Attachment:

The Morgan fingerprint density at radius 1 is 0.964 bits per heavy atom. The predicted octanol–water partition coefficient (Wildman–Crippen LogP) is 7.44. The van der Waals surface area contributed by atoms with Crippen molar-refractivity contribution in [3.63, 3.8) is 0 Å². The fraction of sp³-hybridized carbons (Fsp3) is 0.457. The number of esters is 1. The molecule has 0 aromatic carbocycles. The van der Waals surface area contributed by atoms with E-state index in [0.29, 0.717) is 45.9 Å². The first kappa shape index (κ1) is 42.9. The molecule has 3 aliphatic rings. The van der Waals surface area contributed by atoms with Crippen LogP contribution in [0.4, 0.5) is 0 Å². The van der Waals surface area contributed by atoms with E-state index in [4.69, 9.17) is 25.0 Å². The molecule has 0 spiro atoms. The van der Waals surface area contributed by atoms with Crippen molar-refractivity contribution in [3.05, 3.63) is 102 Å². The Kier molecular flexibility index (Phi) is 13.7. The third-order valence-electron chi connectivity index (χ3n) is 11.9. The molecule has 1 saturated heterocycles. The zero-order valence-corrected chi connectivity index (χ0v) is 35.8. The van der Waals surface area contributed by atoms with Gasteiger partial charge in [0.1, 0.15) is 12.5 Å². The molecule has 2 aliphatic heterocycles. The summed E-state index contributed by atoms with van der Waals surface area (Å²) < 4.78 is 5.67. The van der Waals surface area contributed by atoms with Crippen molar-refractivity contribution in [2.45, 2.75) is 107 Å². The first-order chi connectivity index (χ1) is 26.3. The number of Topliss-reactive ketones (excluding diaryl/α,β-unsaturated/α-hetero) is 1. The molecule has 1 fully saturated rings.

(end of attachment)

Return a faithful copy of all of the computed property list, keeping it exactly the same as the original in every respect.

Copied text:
The Morgan fingerprint density at radius 1 is 0.964 bits per heavy atom. The predicted octanol–water partition coefficient (Wildman–Crippen LogP) is 7.44. The van der Waals surface area contributed by atoms with Crippen molar-refractivity contribution in [3.63, 3.8) is 0 Å². The fraction of sp³-hybridized carbons (Fsp3) is 0.457. The number of esters is 1. The molecule has 0 aromatic carbocycles. The van der Waals surface area contributed by atoms with E-state index in [0.29, 0.717) is 45.9 Å². The first kappa shape index (κ1) is 42.9. The molecule has 3 aliphatic rings. The van der Waals surface area contributed by atoms with Crippen LogP contribution in [0.4, 0.5) is 0 Å². The van der Waals surface area contributed by atoms with E-state index in [4.69, 9.17) is 25.0 Å². The molecule has 0 spiro atoms. The van der Waals surface area contributed by atoms with Crippen molar-refractivity contribution in [3.05, 3.63) is 102 Å². The Kier molecular flexibility index (Phi) is 13.7. The third-order valence-electron chi connectivity index (χ3n) is 11.9. The molecule has 1 saturated heterocycles. The zero-order valence-corrected chi connectivity index (χ0v) is 35.8. The van der Waals surface area contributed by atoms with Gasteiger partial charge in [0.1, 0.15) is 12.5 Å². The molecule has 2 aliphatic heterocycles. The summed E-state index contributed by atoms with van der Waals surface area (Å²) < 4.78 is 5.67. The van der Waals surface area contributed by atoms with Crippen molar-refractivity contribution in [2.45, 2.75) is 107 Å². The first-order chi connectivity index (χ1) is 26.3. The number of Topliss-reactive ketones (excluding diaryl/α,β-unsaturated/α-hetero) is 1. The molecule has 1 fully saturated rings.